The second group that Socrates investigated was the craftsmen, and again, Socrates proved them to be unwise, though they were knowledgable in their respective trades. Lastly, Socrates went to the poets, who he again proved unwise, though they were the recipients of inspiration. To prove these people unwise, Socrates used a method of questioning that is now known as the Socratic Method. He would first ask for a thesis or definition, then by asking questions he would establish premises his victim agrees with until he could come to conclusion that contradicts the thesis or definition.

Through this method, Socrates proved these three groups to be unwise, and also proved that he was wise through presenting the absolute truth. Socrates also used the Socratic Method while defending himself against Meletus’ accusations in court. A third example of how Socrates demonstrates his wisdom is when he introduces the case of horses while defending himself from Meletus’ accusation of corrupting the youth of Athens. Socrates questions Meletus: Ross 3 Then it would seem that the whole population of Athens has a refining effect upon the young, except for myself, and I alone have demoralized them. Is that your meaning? Most emphatically, yes. This is certainly a most unfortunate quality that you have detected in me. Well, let me put another question to you. Take the case of horses. Do you believe that those who improve them make up the whole of mankind, and that there is only one person who has a bad effect on them?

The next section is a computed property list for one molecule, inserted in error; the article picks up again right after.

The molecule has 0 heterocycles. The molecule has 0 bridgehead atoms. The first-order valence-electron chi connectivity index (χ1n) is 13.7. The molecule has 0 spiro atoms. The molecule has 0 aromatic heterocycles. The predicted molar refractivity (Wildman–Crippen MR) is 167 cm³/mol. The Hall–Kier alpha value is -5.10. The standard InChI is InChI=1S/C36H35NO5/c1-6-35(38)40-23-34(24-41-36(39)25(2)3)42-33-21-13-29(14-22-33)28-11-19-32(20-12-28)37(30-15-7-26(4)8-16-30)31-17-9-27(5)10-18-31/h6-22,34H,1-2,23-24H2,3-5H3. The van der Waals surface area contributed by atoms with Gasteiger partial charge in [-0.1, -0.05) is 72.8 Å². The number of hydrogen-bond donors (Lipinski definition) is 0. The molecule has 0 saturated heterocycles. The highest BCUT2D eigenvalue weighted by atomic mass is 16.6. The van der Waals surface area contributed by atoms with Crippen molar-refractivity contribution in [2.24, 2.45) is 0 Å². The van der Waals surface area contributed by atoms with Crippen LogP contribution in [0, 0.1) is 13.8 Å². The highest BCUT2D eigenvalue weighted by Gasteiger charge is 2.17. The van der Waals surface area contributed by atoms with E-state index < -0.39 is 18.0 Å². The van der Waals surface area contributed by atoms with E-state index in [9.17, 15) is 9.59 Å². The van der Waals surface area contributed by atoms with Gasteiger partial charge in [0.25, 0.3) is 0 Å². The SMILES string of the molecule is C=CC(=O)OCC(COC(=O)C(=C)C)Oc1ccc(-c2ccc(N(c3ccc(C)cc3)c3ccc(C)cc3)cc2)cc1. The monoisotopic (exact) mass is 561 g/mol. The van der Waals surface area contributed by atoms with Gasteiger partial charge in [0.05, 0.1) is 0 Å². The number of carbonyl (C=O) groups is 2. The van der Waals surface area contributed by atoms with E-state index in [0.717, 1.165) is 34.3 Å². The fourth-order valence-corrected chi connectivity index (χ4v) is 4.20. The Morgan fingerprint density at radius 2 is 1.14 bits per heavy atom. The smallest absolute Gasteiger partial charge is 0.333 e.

Or is the truth just opposite, that the ability to improve them belongs to one person or to very few, who are horse trainers, whereas most people, if they have to do with horse and make use of them, do them harm? ”(Plato, 11). In this excerpt of Plato’s Apology, Socrates question method, the Socratic Method, is shown. Socrates presents Meletus with a thesis which Meletus agrees with, and then Socrates proves it wrong. By using the case of horses, Socrates proves to Meletus that like all other citizens of Athens, Socrates is a good influence on the youth.

Socrates, yet again possessing the truth in this situation, demonstrates his wisdom through his skillful speech that “others fear. ” Another way in which Socrates shows his wisdom, and gains my vote for innocent, is through simple things he says to the jury during his trial. He tells them that he knows that the jury is biased, and that he already expects to loose. Near the end of his speech, Socrates also states “you would have liked to hear me weep and wail, doing and saying all sorts of things which I regard as unworthy of myself, but which you are used to hearing from other people. Through saying these things, Socrates again shows how he possess the absolute truth. Socrates wisdom is clearly shown in Plato’s Apology, while he is on trial for his life. He shows his wisdom by stating that the Oracle of Delphi claimed he is wise, by showing how is a skillful speaker and that he possess the truth on many situations and events brought up in the court room. Through displaying these characteristics, and with the evidence presented on his behalf, I would have voted for Socrates to live.

Cite this Was Socrates Wise?

Was Socrates Wise?. (2017, Mar 23). Retrieved from https://graduateway.com/was-socrates-wise/